Saturday, September 10, 2016

SOG Toc Review

As SOG pivots from being just a knife brand to being a gear brand, its interesting to watch what they decide to tackle first and how they go about executing on new products.  The question for me as a gear enthusiast is simple--are they going to further dilute their brand with ho-hum products or are they going to be the budget version of Triple Aught Design.  If their knives presage the direction they are headed, its a bad thing.  If this bag does, that's a good thing.

The TOC is a 20L bag with a lot of good stuff going for it--nice zippers, good handles, decent straps, and some thoughtful organization.  But it falls into the trap that a lot of SOG stuff does--it is busy and looks technical without actually being technical.  For example, for the all the strappiness, I would have really appreciated a bit more attention to detail on the back panel, something, anything to give the pack a bit more circulation.    

Here is the product page. The SOG TOC costs $159.95. Here is a written review. Here is a video review (hilarious).

Here is my review sample (provided by SOG and to be given away):


Twitter Review Summary: The best pack at Big about a backhanded complement.

Design: 1

There are no egregious sins here, just a lot of niggling issues that, in sum, add up to one point off.  First, let's just all be clear--these will never get used:


I know the design aesthetic of MOLLE MOLLE everywhere is hot right now, but this is a bit silly.  The bigger issue is that not only is this MOLLE useless, it also prevents the TOC from having some sort of protected bottom that would make the bag more useful and the stuff inside a little more sheltered from the elements.  The Maxpedition Pygmy Falcon II does this well and the solution is simple.  

The second design issue I have is with the molded pouch.  I know that it is the design keystone for SOG's entire line of new bags, but it is ugly.  It makes the bag look a little weird and it makes the wearer look like a beetle of some sort.  I don't mind the molded pouch's function, just its look.  

The pack is the right size for a day pack if you are normal sized human being--5'0" to 6'0" say.  Anything bigger and there is the Dora the Explorer issue, given that this is a 20L pack.  Here is a size comparison to my preferred day pack (after many years of searching), the Maxpedition Pygmy Falcon II:


Overall, the design is pretty solid, with no real gaffs under than the lack of a rubberized bottom.  It seems like such a no-brainier.

Fit and finish: 2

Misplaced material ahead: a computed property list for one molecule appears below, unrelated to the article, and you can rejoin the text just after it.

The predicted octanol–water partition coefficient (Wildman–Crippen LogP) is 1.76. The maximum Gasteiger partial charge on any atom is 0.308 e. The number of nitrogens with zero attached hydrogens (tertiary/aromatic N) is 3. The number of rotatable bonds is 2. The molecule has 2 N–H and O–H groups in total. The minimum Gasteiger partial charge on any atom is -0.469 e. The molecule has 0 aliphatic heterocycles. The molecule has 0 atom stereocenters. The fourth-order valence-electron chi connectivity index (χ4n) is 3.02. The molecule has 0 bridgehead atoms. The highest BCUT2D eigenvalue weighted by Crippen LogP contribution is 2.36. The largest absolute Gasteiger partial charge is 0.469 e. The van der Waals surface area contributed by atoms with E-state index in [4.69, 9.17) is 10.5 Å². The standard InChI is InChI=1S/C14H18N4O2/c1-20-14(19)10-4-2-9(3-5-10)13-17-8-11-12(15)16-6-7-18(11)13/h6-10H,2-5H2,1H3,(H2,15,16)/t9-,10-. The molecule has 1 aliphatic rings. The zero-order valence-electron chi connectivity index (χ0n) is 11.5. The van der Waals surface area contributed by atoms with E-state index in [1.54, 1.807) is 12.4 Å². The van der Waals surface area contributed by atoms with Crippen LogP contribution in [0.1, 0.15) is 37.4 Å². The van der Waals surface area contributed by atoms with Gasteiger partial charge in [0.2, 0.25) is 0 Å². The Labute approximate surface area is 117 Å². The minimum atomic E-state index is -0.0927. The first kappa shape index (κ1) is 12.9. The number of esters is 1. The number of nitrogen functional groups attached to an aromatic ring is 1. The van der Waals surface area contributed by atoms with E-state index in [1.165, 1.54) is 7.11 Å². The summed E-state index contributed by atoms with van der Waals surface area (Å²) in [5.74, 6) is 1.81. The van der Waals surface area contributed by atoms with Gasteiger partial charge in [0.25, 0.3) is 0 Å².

Nothing feels like it would survive Armageddon, but it is cleanly built and has held up well in my months of testing.  The stitching is clean and the zippers are nicely aligned.  There is no weird fabric sticking out of pockets and even the interiors are very clean.


We know that SOG, like Cold Steel and CRKT, makes nothing themselves, instead designing things and sending them out to OEMs.  Whoever the OEM is here did a very good job.  And while a lot of folks bitch about OEM use, the reality is that in the mid-tier of gear, it's the best way to get quality stuff.  I'll touch on this in my "Made in the USA" articles that are still in the works, but it's important that profits go to American companies, too. I'd like both jobs and profits to come to America...but many times profits eventually (sometimes) turn in to jobs.

Carry: 1

It's tough if you are a sweaty Italian, like me, to find a pack that has sufficient circulation to keep you dry on a good hike.  Unfortunately, the SOG is not one of them.  There is neither molding nor contouring, both of which would have helped.  Here you get a flat, undifferentiated back panel and the result is that even mild exertion will generate sweat.  I am probably not representative of the population in this regard, but such a bland back panel is likely to cause problems for everyone.


Aside from this issue, the pack sits nicely on the back and stays put thanks to a good sternum strap.  I really like the pack's height and width for carry purposes.  The shoulder straps, while not amazing, are good enough.

Materials: 2

So none of the pack's materials are as hearty or as bombproof as what you will find on a Maxpedition bag or a Tom Bihn Dyneema bag.  Instead you get the feel of Dyneema (light and thin) with none of its durability.  This is clearly a way to cut costs, like the back panel design, but it's not something that effects the pack on a day to day basis.  I did some travel with the pack, some hiking, and some around the town stuff, and even with the lighter, lower denier fabric, it still held up well.  I also appreciate the fact that unlike with Maxpedition's Cordura, it wasn't rough or heavy.